Prime Minister Tun Dr Mahathir Mohamad, pointed out that although Indian-born preacher Zakir Naik does pose a problem to Malaysia’s multi-religious fabric, Putrajaya cannot send him anywhere.
Dr Mahathir said other countries do not want him. Malaysia won’t send him back to India fearing the preacher will not get a fair trial.
The Malaysian Premier said this an interview with Turkish international news channel TRT World.
In a veiled warning to Zakir, Dr Mahathir said, “We have a multiracial and multi religious population in Malaysia. We don’t want anybody who comes up and expresses extreme views about race relations and about other religions.”
Non-Muslims and some Malays have criticised the government for ‘harbouring’ the preacher, claiming he is a danger to religious harmony.
Some blame him for speaking in favour of radical Islam, which his supporters deny vehemently. India also describes Zakir as an extremist. Western nations consider him an advocate of hate speech.
But according to Dr Mahathir, Malaysia has no choice but to allow Dr Zakir Naik to live in Malaysia. Zakir holds a Malaysian permanent resident permit.
He is wanted by the Indian authorities but New Delhi did not get Interpol to issue a red notice against the preacher, making it difficult for Malaysia to execute India’s request for his extradition.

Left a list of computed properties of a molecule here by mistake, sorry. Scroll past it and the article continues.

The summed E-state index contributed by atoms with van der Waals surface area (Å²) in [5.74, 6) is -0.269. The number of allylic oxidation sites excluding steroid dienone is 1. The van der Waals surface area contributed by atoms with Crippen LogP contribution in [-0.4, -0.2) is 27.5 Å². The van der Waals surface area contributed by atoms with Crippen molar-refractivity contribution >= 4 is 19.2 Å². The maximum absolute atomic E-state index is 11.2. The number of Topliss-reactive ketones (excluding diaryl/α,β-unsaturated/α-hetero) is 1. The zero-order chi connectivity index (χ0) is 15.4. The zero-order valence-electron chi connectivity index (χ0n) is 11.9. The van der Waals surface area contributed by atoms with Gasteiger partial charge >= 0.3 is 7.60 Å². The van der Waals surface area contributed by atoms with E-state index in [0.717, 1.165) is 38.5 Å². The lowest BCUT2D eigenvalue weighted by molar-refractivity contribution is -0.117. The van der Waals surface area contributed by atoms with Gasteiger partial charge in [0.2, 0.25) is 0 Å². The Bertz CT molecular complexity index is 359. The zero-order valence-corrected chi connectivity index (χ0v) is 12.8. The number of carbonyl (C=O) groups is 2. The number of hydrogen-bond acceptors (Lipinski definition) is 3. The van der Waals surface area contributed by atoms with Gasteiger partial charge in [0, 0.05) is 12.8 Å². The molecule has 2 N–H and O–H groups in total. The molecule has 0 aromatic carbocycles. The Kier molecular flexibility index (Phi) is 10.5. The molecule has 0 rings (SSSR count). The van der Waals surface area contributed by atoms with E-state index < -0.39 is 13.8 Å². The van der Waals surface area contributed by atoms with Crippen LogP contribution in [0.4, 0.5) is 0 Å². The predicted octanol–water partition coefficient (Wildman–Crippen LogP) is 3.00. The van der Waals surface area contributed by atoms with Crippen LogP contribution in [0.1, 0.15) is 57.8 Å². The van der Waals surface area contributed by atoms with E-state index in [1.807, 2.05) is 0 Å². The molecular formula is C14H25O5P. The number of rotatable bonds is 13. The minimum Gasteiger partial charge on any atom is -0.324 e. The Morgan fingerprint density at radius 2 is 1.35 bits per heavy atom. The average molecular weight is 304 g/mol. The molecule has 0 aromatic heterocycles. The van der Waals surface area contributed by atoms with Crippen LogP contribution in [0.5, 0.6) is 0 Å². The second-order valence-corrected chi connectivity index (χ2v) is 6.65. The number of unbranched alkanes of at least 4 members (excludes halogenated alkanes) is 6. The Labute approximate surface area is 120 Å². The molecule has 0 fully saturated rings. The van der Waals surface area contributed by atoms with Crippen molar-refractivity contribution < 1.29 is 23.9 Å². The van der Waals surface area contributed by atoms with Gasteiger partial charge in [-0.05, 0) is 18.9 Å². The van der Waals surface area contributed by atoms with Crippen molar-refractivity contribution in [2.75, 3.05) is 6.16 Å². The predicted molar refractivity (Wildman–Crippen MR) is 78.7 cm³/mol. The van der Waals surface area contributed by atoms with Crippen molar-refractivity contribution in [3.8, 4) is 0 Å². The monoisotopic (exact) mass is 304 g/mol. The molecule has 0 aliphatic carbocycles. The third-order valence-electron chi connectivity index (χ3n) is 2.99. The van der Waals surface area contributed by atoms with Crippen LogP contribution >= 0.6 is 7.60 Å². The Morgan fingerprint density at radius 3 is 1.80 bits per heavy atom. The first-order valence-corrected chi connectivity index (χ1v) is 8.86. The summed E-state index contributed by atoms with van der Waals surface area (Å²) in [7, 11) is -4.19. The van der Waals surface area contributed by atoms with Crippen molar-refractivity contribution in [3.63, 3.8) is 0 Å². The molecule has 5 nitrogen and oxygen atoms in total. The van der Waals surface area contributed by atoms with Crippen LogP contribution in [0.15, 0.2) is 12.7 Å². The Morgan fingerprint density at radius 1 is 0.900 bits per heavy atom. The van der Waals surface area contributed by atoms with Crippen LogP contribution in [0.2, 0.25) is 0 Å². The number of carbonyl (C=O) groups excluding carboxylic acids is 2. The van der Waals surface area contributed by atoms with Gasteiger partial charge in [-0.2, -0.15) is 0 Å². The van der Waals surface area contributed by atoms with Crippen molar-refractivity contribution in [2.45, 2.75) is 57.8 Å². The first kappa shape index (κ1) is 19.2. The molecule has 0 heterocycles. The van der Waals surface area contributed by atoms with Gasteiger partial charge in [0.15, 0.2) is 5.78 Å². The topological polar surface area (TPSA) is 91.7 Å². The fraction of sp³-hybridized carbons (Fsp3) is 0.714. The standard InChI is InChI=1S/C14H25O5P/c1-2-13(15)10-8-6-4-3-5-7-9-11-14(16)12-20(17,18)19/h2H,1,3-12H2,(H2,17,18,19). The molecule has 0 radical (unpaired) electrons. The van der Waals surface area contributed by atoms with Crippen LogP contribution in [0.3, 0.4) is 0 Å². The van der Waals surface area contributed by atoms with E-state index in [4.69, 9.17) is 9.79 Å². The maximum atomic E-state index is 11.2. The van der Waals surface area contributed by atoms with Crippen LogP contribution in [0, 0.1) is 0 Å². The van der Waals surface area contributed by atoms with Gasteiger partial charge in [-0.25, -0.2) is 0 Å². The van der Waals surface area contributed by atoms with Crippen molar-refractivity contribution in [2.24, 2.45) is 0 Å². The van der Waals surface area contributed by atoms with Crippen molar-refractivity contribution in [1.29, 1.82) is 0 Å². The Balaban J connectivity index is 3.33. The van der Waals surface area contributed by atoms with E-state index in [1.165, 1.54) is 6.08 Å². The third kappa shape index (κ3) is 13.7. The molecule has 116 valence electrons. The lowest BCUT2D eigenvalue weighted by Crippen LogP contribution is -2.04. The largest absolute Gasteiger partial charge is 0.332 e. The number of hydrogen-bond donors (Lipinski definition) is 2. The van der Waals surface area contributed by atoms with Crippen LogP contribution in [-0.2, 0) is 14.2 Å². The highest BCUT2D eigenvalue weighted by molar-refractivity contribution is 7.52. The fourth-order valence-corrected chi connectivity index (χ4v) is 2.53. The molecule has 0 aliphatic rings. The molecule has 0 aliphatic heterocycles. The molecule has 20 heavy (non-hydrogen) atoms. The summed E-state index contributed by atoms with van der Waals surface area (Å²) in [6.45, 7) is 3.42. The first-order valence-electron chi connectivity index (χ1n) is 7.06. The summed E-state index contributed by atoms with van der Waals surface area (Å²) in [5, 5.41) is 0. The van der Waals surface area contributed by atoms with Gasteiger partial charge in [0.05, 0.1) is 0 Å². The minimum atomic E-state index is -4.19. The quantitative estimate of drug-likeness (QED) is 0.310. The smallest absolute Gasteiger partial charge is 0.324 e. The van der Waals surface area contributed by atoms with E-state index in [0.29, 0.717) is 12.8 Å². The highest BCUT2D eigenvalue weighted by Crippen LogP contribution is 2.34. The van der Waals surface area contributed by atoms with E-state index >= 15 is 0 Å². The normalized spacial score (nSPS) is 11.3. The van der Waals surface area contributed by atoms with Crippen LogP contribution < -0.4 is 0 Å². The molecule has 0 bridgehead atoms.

New Delhi is again pressing Interpol for the red corner notice.
The latest attempt by Indian authorities to get Interpol to issue the red notice failed. Zakir Naik says Interpol’s refusal to issue the red notice is proof of India’s trumped-up charges.
Zakir made a seven minutes speech on YouTube thanking God and Interpol for not issuing the so-called ‘red corner notice’.
A letter dated July 22 signed by Secretariat to the Commission for the Control of Interpol’s Files said that Zakir is “not subject to an Interpol Red Notice or diffusion”.
In the video, Zakir explains that religion orders people to speak the truth and there is no other virtue that is more valuable than that.
Permanent residents in Malaysia cannot do politics or get involved in political parties but it does not bar them from speaking on religious matters.
There are no indications Zakir will face any ban from public speaking, which is the bone of contention in the Pakatan Harapan government. -/TISG
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